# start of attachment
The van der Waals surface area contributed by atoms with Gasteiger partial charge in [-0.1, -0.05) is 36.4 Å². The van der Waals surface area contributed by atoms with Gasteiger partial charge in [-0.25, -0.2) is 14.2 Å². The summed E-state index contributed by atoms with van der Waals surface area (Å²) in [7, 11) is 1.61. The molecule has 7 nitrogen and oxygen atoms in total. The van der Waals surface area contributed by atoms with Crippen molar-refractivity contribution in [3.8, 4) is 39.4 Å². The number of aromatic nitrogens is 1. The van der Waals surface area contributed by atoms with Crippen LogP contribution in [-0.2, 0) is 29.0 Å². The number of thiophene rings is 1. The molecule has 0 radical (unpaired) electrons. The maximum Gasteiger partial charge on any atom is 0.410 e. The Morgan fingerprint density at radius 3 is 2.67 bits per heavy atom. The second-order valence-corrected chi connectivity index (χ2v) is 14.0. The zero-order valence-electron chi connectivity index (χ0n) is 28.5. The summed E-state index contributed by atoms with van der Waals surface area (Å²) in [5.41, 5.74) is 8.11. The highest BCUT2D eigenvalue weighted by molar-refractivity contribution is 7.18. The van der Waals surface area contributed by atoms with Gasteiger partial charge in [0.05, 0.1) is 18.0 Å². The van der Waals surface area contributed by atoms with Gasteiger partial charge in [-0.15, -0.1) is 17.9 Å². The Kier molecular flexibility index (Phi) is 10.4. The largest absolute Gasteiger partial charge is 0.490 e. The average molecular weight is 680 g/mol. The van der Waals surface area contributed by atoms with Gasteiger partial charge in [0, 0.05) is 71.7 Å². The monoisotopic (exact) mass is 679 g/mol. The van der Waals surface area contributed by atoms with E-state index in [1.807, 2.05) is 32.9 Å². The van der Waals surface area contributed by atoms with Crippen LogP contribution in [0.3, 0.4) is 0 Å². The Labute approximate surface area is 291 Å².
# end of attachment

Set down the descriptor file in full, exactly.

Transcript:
The van der Waals surface area contributed by atoms with Gasteiger partial charge in [-0.1, -0.05) is 36.4 Å². The van der Waals surface area contributed by atoms with Gasteiger partial charge in [-0.25, -0.2) is 14.2 Å². The summed E-state index contributed by atoms with van der Waals surface area (Å²) in [7, 11) is 1.61. The molecule has 7 nitrogen and oxygen atoms in total. The van der Waals surface area contributed by atoms with Crippen molar-refractivity contribution in [3.8, 4) is 39.4 Å². The number of aromatic nitrogens is 1. The van der Waals surface area contributed by atoms with Crippen LogP contribution in [-0.2, 0) is 29.0 Å². The number of thiophene rings is 1. The molecule has 0 radical (unpaired) electrons. The maximum Gasteiger partial charge on any atom is 0.410 e. The Morgan fingerprint density at radius 3 is 2.67 bits per heavy atom. The second-order valence-corrected chi connectivity index (χ2v) is 14.0. The zero-order valence-electron chi connectivity index (χ0n) is 28.5. The summed E-state index contributed by atoms with van der Waals surface area (Å²) in [5.41, 5.74) is 8.11. The highest BCUT2D eigenvalue weighted by molar-refractivity contribution is 7.18. The van der Waals surface area contributed by atoms with Gasteiger partial charge in [0.05, 0.1) is 18.0 Å². The van der Waals surface area contributed by atoms with Gasteiger partial charge in [-0.15, -0.1) is 17.9 Å². The Kier molecular flexibility index (Phi) is 10.4. The largest absolute Gasteiger partial charge is 0.490 e. The average molecular weight is 680 g/mol. The van der Waals surface area contributed by atoms with Gasteiger partial charge in [0, 0.05) is 71.7 Å². The monoisotopic (exact) mass is 679 g/mol. The van der Waals surface area contributed by atoms with E-state index in [1.807, 2.05) is 32.9 Å². The van der Waals surface area contributed by atoms with Crippen LogP contribution in [0.3, 0.4) is 0 Å². The Labute approximate surface area is 291 Å².